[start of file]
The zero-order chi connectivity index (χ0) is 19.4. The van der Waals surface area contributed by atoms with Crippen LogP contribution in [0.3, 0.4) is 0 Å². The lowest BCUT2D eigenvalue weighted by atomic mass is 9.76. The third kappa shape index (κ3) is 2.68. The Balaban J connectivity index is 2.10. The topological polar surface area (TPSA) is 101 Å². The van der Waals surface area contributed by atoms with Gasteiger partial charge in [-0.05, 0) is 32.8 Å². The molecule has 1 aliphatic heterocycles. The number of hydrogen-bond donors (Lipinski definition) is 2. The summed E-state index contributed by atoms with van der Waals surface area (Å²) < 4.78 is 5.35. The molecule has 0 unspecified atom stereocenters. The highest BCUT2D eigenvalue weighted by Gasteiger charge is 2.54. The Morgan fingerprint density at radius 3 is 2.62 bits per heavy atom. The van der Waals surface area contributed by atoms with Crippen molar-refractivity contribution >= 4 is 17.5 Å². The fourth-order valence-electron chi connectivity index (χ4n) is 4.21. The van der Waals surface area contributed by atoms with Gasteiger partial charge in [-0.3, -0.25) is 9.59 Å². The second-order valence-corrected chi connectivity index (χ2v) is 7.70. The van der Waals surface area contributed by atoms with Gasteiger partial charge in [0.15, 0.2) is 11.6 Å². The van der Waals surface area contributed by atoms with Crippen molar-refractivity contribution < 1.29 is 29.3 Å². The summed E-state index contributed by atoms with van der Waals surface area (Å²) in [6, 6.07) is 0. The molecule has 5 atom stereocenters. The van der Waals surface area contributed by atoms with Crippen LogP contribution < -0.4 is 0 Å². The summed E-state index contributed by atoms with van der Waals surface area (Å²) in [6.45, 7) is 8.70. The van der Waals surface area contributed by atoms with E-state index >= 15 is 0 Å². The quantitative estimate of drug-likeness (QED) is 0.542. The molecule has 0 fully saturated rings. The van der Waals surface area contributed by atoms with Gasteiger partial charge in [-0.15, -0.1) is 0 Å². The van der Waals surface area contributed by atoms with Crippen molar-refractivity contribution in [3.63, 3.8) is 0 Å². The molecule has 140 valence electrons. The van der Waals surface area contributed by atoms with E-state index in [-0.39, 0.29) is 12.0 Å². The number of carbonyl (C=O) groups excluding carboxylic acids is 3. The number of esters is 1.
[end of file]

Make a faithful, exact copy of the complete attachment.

The zero-order chi connectivity index (χ0) is 19.4. The van der Waals surface area contributed by atoms with Crippen LogP contribution in [0.3, 0.4) is 0 Å². The lowest BCUT2D eigenvalue weighted by atomic mass is 9.76. The third kappa shape index (κ3) is 2.68. The Balaban J connectivity index is 2.10. The topological polar surface area (TPSA) is 101 Å². The van der Waals surface area contributed by atoms with Gasteiger partial charge in [-0.05, 0) is 32.8 Å². The molecule has 1 aliphatic heterocycles. The number of hydrogen-bond donors (Lipinski definition) is 2. The summed E-state index contributed by atoms with van der Waals surface area (Å²) < 4.78 is 5.35. The molecule has 0 unspecified atom stereocenters. The highest BCUT2D eigenvalue weighted by Gasteiger charge is 2.54. The Morgan fingerprint density at radius 3 is 2.62 bits per heavy atom. The van der Waals surface area contributed by atoms with Crippen molar-refractivity contribution >= 4 is 17.5 Å². The fourth-order valence-electron chi connectivity index (χ4n) is 4.21. The van der Waals surface area contributed by atoms with Gasteiger partial charge in [-0.3, -0.25) is 9.59 Å². The second-order valence-corrected chi connectivity index (χ2v) is 7.70. The van der Waals surface area contributed by atoms with Gasteiger partial charge in [0.15, 0.2) is 11.6 Å². The van der Waals surface area contributed by atoms with Crippen molar-refractivity contribution < 1.29 is 29.3 Å². The summed E-state index contributed by atoms with van der Waals surface area (Å²) in [6, 6.07) is 0. The molecule has 5 atom stereocenters. The van der Waals surface area contributed by atoms with Crippen LogP contribution < -0.4 is 0 Å². The summed E-state index contributed by atoms with van der Waals surface area (Å²) in [6.45, 7) is 8.70. The van der Waals surface area contributed by atoms with E-state index >= 15 is 0 Å². The quantitative estimate of drug-likeness (QED) is 0.542. The molecule has 0 fully saturated rings. The van der Waals surface area contributed by atoms with Gasteiger partial charge in [-0.15, -0.1) is 0 Å². The van der Waals surface area contributed by atoms with Crippen molar-refractivity contribution in [3.63, 3.8) is 0 Å². The molecule has 140 valence electrons. The van der Waals surface area contributed by atoms with E-state index in [-0.39, 0.29) is 12.0 Å². The number of carbonyl (C=O) groups excluding carboxylic acids is 3. The number of esters is 1.